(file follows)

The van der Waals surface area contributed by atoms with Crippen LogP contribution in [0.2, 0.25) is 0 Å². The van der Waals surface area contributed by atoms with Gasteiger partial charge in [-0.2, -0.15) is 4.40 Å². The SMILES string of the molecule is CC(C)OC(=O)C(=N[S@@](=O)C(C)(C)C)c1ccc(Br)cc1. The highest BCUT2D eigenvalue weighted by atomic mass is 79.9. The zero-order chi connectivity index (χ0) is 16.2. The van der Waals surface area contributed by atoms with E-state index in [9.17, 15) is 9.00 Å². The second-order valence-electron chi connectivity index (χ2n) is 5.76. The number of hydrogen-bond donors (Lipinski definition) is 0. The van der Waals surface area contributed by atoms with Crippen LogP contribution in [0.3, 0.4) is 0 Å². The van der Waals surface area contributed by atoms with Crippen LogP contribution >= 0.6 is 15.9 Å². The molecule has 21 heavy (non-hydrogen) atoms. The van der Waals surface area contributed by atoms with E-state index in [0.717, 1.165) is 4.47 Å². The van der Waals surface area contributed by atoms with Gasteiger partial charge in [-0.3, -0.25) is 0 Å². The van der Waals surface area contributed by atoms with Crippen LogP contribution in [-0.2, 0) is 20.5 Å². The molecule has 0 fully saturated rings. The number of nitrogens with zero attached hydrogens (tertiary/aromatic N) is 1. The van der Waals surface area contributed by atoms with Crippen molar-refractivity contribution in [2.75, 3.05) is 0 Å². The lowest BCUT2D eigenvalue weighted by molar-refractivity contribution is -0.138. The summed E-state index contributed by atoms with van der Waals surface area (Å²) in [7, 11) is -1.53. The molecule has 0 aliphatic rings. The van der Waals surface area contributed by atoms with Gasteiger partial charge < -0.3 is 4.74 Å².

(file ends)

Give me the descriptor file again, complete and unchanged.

The van der Waals surface area contributed by atoms with Crippen LogP contribution in [0.2, 0.25) is 0 Å². The van der Waals surface area contributed by atoms with Gasteiger partial charge in [-0.2, -0.15) is 4.40 Å². The SMILES string of the molecule is CC(C)OC(=O)C(=N[S@@](=O)C(C)(C)C)c1ccc(Br)cc1. The highest BCUT2D eigenvalue weighted by atomic mass is 79.9. The zero-order chi connectivity index (χ0) is 16.2. The van der Waals surface area contributed by atoms with E-state index in [9.17, 15) is 9.00 Å². The second-order valence-electron chi connectivity index (χ2n) is 5.76. The number of hydrogen-bond donors (Lipinski definition) is 0. The van der Waals surface area contributed by atoms with Crippen LogP contribution in [0.3, 0.4) is 0 Å². The van der Waals surface area contributed by atoms with Crippen LogP contribution >= 0.6 is 15.9 Å². The molecule has 21 heavy (non-hydrogen) atoms. The van der Waals surface area contributed by atoms with E-state index in [0.717, 1.165) is 4.47 Å². The van der Waals surface area contributed by atoms with Gasteiger partial charge in [-0.3, -0.25) is 0 Å². The van der Waals surface area contributed by atoms with Crippen LogP contribution in [-0.2, 0) is 20.5 Å². The molecule has 0 fully saturated rings. The number of nitrogens with zero attached hydrogens (tertiary/aromatic N) is 1. The van der Waals surface area contributed by atoms with Crippen molar-refractivity contribution in [2.75, 3.05) is 0 Å². The lowest BCUT2D eigenvalue weighted by molar-refractivity contribution is -0.138. The summed E-state index contributed by atoms with van der Waals surface area (Å²) in [7, 11) is -1.53. The molecule has 0 aliphatic rings. The van der Waals surface area contributed by atoms with Gasteiger partial charge < -0.3 is 4.74 Å².